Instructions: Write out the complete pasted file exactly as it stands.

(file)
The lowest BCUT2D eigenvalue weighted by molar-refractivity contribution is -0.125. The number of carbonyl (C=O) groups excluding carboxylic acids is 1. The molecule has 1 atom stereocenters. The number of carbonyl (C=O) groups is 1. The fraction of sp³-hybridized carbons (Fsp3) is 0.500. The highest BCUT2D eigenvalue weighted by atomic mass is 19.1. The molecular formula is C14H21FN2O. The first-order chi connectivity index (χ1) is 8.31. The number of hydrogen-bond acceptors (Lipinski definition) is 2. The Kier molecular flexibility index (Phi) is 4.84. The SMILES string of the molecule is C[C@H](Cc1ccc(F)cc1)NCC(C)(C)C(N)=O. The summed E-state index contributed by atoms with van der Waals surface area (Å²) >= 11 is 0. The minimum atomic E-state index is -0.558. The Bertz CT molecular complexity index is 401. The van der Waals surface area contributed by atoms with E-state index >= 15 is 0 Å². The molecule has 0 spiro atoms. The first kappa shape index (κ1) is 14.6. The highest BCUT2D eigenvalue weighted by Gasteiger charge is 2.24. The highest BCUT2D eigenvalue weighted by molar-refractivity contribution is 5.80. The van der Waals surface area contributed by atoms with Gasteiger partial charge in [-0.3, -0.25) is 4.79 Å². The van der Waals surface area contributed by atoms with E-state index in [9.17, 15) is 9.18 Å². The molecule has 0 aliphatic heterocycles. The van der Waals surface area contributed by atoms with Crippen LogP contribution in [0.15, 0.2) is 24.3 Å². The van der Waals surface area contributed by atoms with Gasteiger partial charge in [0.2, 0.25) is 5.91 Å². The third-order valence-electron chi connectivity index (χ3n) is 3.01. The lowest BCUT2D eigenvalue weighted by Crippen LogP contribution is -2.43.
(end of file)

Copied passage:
The lowest BCUT2D eigenvalue weighted by molar-refractivity contribution is -0.125. The number of carbonyl (C=O) groups excluding carboxylic acids is 1. The molecule has 1 atom stereocenters. The number of carbonyl (C=O) groups is 1. The fraction of sp³-hybridized carbons (Fsp3) is 0.500. The highest BCUT2D eigenvalue weighted by atomic mass is 19.1. The molecular formula is C14H21FN2O. The first-order chi connectivity index (χ1) is 8.31. The number of hydrogen-bond acceptors (Lipinski definition) is 2. The Kier molecular flexibility index (Phi) is 4.84. The SMILES string of the molecule is C[C@H](Cc1ccc(F)cc1)NCC(C)(C)C(N)=O. The summed E-state index contributed by atoms with van der Waals surface area (Å²) >= 11 is 0. The minimum atomic E-state index is -0.558. The Bertz CT molecular complexity index is 401. The van der Waals surface area contributed by atoms with E-state index >= 15 is 0 Å². The molecule has 0 spiro atoms. The first kappa shape index (κ1) is 14.6. The highest BCUT2D eigenvalue weighted by Gasteiger charge is 2.24. The highest BCUT2D eigenvalue weighted by molar-refractivity contribution is 5.80. The van der Waals surface area contributed by atoms with Gasteiger partial charge in [-0.3, -0.25) is 4.79 Å². The van der Waals surface area contributed by atoms with E-state index in [9.17, 15) is 9.18 Å². The molecule has 0 aliphatic heterocycles. The van der Waals surface area contributed by atoms with Crippen LogP contribution in [0.15, 0.2) is 24.3 Å². The van der Waals surface area contributed by atoms with Gasteiger partial charge in [0.2, 0.25) is 5.91 Å². The third-order valence-electron chi connectivity index (χ3n) is 3.01. The lowest BCUT2D eigenvalue weighted by Crippen LogP contribution is -2.43.